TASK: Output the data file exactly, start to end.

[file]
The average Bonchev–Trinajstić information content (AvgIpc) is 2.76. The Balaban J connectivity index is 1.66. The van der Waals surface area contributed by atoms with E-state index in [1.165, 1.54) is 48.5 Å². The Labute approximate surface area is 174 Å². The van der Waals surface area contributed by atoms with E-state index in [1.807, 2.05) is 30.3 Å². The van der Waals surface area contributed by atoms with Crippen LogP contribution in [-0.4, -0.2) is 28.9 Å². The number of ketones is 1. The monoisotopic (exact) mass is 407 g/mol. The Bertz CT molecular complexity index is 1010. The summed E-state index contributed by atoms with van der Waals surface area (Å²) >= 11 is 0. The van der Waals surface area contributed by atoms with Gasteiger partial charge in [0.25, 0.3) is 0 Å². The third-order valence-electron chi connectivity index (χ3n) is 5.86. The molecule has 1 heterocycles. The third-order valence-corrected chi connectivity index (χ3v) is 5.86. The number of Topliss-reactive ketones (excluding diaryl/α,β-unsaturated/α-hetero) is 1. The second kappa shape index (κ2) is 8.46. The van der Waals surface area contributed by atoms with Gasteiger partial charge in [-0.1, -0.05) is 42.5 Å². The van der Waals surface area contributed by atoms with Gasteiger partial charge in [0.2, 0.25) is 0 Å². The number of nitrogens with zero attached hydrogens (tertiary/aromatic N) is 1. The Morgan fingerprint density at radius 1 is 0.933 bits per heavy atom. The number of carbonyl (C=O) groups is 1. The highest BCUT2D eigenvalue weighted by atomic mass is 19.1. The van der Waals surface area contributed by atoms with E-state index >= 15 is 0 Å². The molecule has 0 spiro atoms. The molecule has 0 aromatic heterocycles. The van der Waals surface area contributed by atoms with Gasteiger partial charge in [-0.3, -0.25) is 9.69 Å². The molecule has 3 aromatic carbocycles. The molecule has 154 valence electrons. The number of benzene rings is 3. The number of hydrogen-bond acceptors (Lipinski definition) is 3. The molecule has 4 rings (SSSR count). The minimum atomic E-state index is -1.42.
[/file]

The average Bonchev–Trinajstić information content (AvgIpc) is 2.76. The Balaban J connectivity index is 1.66. The van der Waals surface area contributed by atoms with E-state index in [1.165, 1.54) is 48.5 Å². The Labute approximate surface area is 174 Å². The van der Waals surface area contributed by atoms with E-state index in [1.807, 2.05) is 30.3 Å². The van der Waals surface area contributed by atoms with Crippen LogP contribution in [-0.4, -0.2) is 28.9 Å². The number of ketones is 1. The monoisotopic (exact) mass is 407 g/mol. The Bertz CT molecular complexity index is 1010. The summed E-state index contributed by atoms with van der Waals surface area (Å²) >= 11 is 0. The van der Waals surface area contributed by atoms with Gasteiger partial charge in [0.25, 0.3) is 0 Å². The third-order valence-electron chi connectivity index (χ3n) is 5.86. The molecule has 1 heterocycles. The third-order valence-corrected chi connectivity index (χ3v) is 5.86. The number of Topliss-reactive ketones (excluding diaryl/α,β-unsaturated/α-hetero) is 1. The second kappa shape index (κ2) is 8.46. The van der Waals surface area contributed by atoms with Gasteiger partial charge in [-0.1, -0.05) is 42.5 Å². The van der Waals surface area contributed by atoms with Gasteiger partial charge in [0.2, 0.25) is 0 Å². The number of nitrogens with zero attached hydrogens (tertiary/aromatic N) is 1. The Morgan fingerprint density at radius 1 is 0.933 bits per heavy atom. The number of carbonyl (C=O) groups is 1. The highest BCUT2D eigenvalue weighted by atomic mass is 19.1. The van der Waals surface area contributed by atoms with E-state index >= 15 is 0 Å². The molecule has 0 spiro atoms. The molecule has 0 aromatic heterocycles. The van der Waals surface area contributed by atoms with Gasteiger partial charge in [-0.3, -0.25) is 9.69 Å². The molecule has 3 aromatic carbocycles. The molecule has 154 valence electrons. The number of benzene rings is 3. The number of hydrogen-bond acceptors (Lipinski definition) is 3. The molecule has 4 rings (SSSR count). The minimum atomic E-state index is -1.42.